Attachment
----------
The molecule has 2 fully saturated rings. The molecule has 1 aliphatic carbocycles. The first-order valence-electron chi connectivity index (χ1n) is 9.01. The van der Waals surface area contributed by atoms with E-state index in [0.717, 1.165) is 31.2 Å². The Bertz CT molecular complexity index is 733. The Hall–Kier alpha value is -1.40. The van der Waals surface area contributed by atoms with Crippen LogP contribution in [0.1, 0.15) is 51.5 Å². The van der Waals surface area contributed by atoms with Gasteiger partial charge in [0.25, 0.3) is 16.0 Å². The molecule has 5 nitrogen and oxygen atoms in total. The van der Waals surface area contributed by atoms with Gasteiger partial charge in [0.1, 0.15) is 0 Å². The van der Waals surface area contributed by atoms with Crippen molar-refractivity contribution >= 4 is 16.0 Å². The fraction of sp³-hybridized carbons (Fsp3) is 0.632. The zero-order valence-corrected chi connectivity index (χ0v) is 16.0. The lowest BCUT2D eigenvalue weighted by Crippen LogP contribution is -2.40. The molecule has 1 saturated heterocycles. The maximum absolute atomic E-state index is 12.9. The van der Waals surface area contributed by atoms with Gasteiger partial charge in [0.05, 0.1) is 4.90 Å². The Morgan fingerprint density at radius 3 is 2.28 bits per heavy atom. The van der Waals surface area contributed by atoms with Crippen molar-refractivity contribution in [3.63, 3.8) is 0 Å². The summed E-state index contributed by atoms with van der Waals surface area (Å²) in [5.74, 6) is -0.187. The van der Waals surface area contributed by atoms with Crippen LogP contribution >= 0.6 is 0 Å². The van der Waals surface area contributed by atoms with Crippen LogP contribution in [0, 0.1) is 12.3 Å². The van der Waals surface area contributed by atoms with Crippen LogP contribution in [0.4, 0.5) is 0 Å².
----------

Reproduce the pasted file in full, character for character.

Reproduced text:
The molecule has 2 fully saturated rings. The molecule has 1 aliphatic carbocycles. The first-order valence-electron chi connectivity index (χ1n) is 9.01. The van der Waals surface area contributed by atoms with E-state index in [0.717, 1.165) is 31.2 Å². The Bertz CT molecular complexity index is 733. The Hall–Kier alpha value is -1.40. The van der Waals surface area contributed by atoms with Crippen LogP contribution in [0.1, 0.15) is 51.5 Å². The van der Waals surface area contributed by atoms with Gasteiger partial charge in [0.25, 0.3) is 16.0 Å². The molecule has 5 nitrogen and oxygen atoms in total. The van der Waals surface area contributed by atoms with Gasteiger partial charge in [0.1, 0.15) is 0 Å². The van der Waals surface area contributed by atoms with Crippen molar-refractivity contribution >= 4 is 16.0 Å². The fraction of sp³-hybridized carbons (Fsp3) is 0.632. The zero-order valence-corrected chi connectivity index (χ0v) is 16.0. The lowest BCUT2D eigenvalue weighted by Crippen LogP contribution is -2.40. The molecule has 1 saturated heterocycles. The maximum absolute atomic E-state index is 12.9. The van der Waals surface area contributed by atoms with Gasteiger partial charge in [0.05, 0.1) is 4.90 Å². The Morgan fingerprint density at radius 3 is 2.28 bits per heavy atom. The van der Waals surface area contributed by atoms with Crippen molar-refractivity contribution in [3.63, 3.8) is 0 Å². The summed E-state index contributed by atoms with van der Waals surface area (Å²) in [5.74, 6) is -0.187. The van der Waals surface area contributed by atoms with Crippen LogP contribution >= 0.6 is 0 Å². The van der Waals surface area contributed by atoms with Crippen LogP contribution in [0, 0.1) is 12.3 Å². The van der Waals surface area contributed by atoms with Crippen LogP contribution in [0.4, 0.5) is 0 Å².